The Importance of Muscle Failure.
The downside of working out alone is that I find it harder to push myself. It’s nearly impossible to get those extra reps when there’s no one behind me barking words of encouragement. Little wonder many sets might end up a little short of muscle failure.
Why is that bad? Because training to muscle failure is an important aspect of building muscle. That’s why, even though a muscle that feels like it’s on fire is uncomfortable, successful bodybuilders learn to embrace that pain. After all, beyond the burn is where real gains lie. Hence the bodybuilding mantra: “No pain, no gain”.
Moreover, evidence points toward selectively training past the point at which you can’t do any more on your own. While science shows that taking every set past failure is counterproductive, taking 1-2 sets of each movement past failure can lead to serious gains. This enables you to more thoroughly damage the muscle fibers. Given proper rest and good nutritional practices, muscles have a better chance to repair themselves and grow larger.
You might think you need a training partner to go beyond failure, but actually, you don’t! Try this technique…
This technique takes advantage of the muscle fibers’ ability to quickly replenish the energy substrates that power muscle contractions. So instead of doing a heavy set of 7-8 reps and racking the weight because you can’t do any more, with rest-pause you take that same weight and break it into segments interrupted by several 20-second breaks. These breaks allow those intra-muscular energy systems to quickly restock.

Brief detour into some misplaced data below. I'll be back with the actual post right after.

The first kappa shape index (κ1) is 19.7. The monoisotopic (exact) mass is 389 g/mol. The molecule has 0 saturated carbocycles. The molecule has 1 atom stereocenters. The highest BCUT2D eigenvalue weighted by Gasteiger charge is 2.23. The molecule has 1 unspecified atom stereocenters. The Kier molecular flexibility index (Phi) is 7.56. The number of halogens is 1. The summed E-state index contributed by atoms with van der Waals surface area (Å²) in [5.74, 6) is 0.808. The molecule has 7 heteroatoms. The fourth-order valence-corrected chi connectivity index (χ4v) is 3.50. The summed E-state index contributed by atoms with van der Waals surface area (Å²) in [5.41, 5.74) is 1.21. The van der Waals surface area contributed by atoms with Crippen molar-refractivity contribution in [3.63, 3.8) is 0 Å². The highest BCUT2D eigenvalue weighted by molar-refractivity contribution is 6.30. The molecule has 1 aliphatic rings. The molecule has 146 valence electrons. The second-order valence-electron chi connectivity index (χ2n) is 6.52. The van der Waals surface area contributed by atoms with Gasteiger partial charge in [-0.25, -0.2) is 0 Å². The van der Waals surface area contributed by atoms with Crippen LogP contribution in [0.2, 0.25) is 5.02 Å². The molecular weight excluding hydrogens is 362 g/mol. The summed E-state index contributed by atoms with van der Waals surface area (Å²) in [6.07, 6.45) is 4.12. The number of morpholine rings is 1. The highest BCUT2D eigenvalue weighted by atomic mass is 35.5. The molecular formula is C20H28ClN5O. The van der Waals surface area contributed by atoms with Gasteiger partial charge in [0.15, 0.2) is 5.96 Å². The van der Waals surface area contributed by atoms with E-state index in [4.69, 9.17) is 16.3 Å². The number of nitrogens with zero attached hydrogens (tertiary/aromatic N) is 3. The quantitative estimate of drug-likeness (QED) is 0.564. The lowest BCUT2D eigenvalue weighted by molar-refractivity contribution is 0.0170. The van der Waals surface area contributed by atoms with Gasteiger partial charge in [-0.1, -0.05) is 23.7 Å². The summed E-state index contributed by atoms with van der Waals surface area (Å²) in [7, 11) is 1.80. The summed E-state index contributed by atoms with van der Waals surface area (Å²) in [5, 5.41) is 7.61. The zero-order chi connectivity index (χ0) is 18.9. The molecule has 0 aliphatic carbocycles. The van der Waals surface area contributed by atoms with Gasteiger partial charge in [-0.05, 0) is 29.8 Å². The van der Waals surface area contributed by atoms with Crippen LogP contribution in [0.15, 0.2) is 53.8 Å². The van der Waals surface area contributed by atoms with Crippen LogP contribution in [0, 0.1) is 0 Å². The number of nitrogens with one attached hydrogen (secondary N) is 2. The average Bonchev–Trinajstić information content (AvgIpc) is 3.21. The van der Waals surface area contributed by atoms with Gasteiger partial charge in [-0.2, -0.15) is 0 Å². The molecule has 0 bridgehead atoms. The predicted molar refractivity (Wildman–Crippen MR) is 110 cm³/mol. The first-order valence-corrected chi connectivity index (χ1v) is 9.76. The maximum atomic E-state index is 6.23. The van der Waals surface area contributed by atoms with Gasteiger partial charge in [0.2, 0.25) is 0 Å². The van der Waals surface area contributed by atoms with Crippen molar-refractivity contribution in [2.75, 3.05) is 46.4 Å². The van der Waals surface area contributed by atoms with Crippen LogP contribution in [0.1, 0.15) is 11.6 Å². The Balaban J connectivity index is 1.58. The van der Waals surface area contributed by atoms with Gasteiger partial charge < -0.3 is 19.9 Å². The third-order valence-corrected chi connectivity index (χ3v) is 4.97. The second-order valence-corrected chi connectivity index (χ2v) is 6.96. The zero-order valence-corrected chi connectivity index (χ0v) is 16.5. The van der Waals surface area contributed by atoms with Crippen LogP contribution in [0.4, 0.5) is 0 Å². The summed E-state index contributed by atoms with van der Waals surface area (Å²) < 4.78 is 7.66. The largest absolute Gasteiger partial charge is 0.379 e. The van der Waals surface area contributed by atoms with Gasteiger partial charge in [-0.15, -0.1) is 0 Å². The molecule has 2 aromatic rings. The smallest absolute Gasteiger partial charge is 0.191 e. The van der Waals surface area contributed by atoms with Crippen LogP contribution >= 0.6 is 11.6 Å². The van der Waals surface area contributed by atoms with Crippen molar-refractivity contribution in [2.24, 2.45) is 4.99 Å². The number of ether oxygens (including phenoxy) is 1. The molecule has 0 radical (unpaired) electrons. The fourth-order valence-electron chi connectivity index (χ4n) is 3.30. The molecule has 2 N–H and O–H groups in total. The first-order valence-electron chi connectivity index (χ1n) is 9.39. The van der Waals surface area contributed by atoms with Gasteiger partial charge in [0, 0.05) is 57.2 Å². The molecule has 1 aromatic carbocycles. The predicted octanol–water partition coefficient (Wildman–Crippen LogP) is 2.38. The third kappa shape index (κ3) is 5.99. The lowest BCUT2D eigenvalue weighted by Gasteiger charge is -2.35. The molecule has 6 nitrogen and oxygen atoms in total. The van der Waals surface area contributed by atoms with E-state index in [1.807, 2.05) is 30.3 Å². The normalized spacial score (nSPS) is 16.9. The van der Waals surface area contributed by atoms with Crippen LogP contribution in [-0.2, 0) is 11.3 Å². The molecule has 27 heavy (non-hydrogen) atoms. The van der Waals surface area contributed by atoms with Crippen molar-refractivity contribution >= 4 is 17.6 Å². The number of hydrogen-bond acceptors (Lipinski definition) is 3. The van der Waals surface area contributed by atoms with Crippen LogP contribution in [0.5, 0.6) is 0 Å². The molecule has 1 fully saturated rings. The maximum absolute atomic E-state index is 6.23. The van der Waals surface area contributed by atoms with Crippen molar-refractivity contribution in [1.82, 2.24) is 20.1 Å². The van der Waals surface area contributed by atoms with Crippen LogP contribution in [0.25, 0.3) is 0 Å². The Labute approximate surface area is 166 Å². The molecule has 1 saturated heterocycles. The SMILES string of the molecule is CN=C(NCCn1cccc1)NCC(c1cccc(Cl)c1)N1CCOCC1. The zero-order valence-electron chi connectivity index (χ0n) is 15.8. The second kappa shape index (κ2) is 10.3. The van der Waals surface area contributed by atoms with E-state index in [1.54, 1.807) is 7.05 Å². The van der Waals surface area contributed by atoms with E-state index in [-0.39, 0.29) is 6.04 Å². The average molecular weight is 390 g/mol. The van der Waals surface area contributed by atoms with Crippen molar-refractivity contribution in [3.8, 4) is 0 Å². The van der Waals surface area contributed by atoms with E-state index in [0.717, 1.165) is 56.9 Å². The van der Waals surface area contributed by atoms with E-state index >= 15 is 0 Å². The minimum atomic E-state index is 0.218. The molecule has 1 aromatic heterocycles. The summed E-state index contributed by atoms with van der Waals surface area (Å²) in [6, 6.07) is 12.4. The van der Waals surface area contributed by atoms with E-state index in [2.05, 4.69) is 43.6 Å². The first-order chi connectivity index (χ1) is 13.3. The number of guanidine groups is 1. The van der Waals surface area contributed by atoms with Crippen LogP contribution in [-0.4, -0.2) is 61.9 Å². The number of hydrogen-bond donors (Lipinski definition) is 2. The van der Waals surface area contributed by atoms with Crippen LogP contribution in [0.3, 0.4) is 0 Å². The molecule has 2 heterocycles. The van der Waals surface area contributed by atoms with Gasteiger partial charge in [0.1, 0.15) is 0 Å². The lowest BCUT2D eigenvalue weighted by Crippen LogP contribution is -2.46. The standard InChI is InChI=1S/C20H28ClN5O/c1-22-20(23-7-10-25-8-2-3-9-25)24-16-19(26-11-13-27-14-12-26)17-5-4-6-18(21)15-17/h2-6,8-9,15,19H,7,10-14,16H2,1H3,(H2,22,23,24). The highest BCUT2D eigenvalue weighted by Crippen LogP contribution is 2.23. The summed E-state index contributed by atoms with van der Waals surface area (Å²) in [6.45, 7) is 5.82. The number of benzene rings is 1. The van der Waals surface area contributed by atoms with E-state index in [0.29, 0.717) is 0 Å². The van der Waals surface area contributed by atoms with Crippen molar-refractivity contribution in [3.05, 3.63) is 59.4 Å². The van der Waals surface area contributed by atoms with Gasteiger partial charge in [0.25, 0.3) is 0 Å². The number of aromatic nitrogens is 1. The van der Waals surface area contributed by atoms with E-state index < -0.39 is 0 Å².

Here you might do just 3-4 reps, take a 20-second rest, and do another 3-4 reps, alternating work/rest segments until you’ve completed a total of 4-5 work segments. At the end of the full set, you’ve done 12-20 total reps—a much greater amount of work than had you done just the 7-8 reps without the breaks. The boost in intensity causes additional muscle fiber breakdown and helps spur muscle-building hormones that promote hypertrophy.
In Your Workout: Do this intensity booster early in a session, before your strength levels wane. Typically, you should choose a weight that you can do for 7-8 reps (but actually doing only 3-4). Alternatively, you could choose a lighter or heavier weight and adjust the rep targets. So you might use a weight than you can do for 12 reps (your 12RM weight) but string together segments of 6-7 reps, punctuated with 20-second rest intervals.
Best Exercise Choices: Your best exercise choices are multijoint moves that don’t require a great deal of effort to get into and out of, and with which the weight can be easily racked and unracked. Hence, machine chest or shoulder presses are better than dumbbell presses for those body parts. The Smith machine in particular can work really well here.
See other great techniques for working to muscle failure while working out alone at: <3 Ways To Grow Solo> from Bodybuilding.com